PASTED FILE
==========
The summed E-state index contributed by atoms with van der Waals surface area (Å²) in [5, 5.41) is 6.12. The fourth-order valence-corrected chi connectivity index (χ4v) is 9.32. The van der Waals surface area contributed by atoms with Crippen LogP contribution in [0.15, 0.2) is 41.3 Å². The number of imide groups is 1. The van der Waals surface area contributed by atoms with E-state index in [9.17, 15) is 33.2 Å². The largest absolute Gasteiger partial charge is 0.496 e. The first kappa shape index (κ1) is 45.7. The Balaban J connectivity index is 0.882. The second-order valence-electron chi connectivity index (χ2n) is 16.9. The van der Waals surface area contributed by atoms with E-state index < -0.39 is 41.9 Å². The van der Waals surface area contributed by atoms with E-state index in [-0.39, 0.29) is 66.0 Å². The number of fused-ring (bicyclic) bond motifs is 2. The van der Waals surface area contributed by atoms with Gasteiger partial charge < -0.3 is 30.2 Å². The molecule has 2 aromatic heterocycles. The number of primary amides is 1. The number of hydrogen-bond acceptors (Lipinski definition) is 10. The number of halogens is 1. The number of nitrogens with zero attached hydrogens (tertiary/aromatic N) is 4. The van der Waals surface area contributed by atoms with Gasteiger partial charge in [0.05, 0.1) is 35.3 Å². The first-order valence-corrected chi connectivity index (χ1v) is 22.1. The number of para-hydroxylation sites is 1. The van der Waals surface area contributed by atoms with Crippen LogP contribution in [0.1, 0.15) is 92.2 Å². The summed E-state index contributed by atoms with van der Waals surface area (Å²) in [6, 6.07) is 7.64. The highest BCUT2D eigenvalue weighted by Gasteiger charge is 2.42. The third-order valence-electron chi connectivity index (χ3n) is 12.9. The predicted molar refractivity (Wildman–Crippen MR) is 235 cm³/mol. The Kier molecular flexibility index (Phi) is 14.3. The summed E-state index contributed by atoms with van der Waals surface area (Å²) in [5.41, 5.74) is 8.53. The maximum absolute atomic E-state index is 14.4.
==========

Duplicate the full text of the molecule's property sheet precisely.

The summed E-state index contributed by atoms with van der Waals surface area (Å²) in [5, 5.41) is 6.12. The fourth-order valence-corrected chi connectivity index (χ4v) is 9.32. The van der Waals surface area contributed by atoms with Crippen LogP contribution in [0.15, 0.2) is 41.3 Å². The number of imide groups is 1. The van der Waals surface area contributed by atoms with E-state index in [9.17, 15) is 33.2 Å². The largest absolute Gasteiger partial charge is 0.496 e. The first kappa shape index (κ1) is 45.7. The Balaban J connectivity index is 0.882. The second-order valence-electron chi connectivity index (χ2n) is 16.9. The van der Waals surface area contributed by atoms with E-state index < -0.39 is 41.9 Å². The van der Waals surface area contributed by atoms with E-state index in [-0.39, 0.29) is 66.0 Å². The number of fused-ring (bicyclic) bond motifs is 2. The van der Waals surface area contributed by atoms with Gasteiger partial charge < -0.3 is 30.2 Å². The molecule has 2 aromatic heterocycles. The number of primary amides is 1. The number of hydrogen-bond acceptors (Lipinski definition) is 10. The number of halogens is 1. The number of nitrogens with zero attached hydrogens (tertiary/aromatic N) is 4. The van der Waals surface area contributed by atoms with Gasteiger partial charge in [0.05, 0.1) is 35.3 Å². The first-order valence-corrected chi connectivity index (χ1v) is 22.1. The number of para-hydroxylation sites is 1. The van der Waals surface area contributed by atoms with Crippen LogP contribution in [0.1, 0.15) is 92.2 Å². The summed E-state index contributed by atoms with van der Waals surface area (Å²) in [6, 6.07) is 7.64. The highest BCUT2D eigenvalue weighted by Gasteiger charge is 2.42. The third-order valence-electron chi connectivity index (χ3n) is 12.9. The predicted molar refractivity (Wildman–Crippen MR) is 235 cm³/mol. The Kier molecular flexibility index (Phi) is 14.3. The summed E-state index contributed by atoms with van der Waals surface area (Å²) in [5.41, 5.74) is 8.53. The maximum absolute atomic E-state index is 14.4.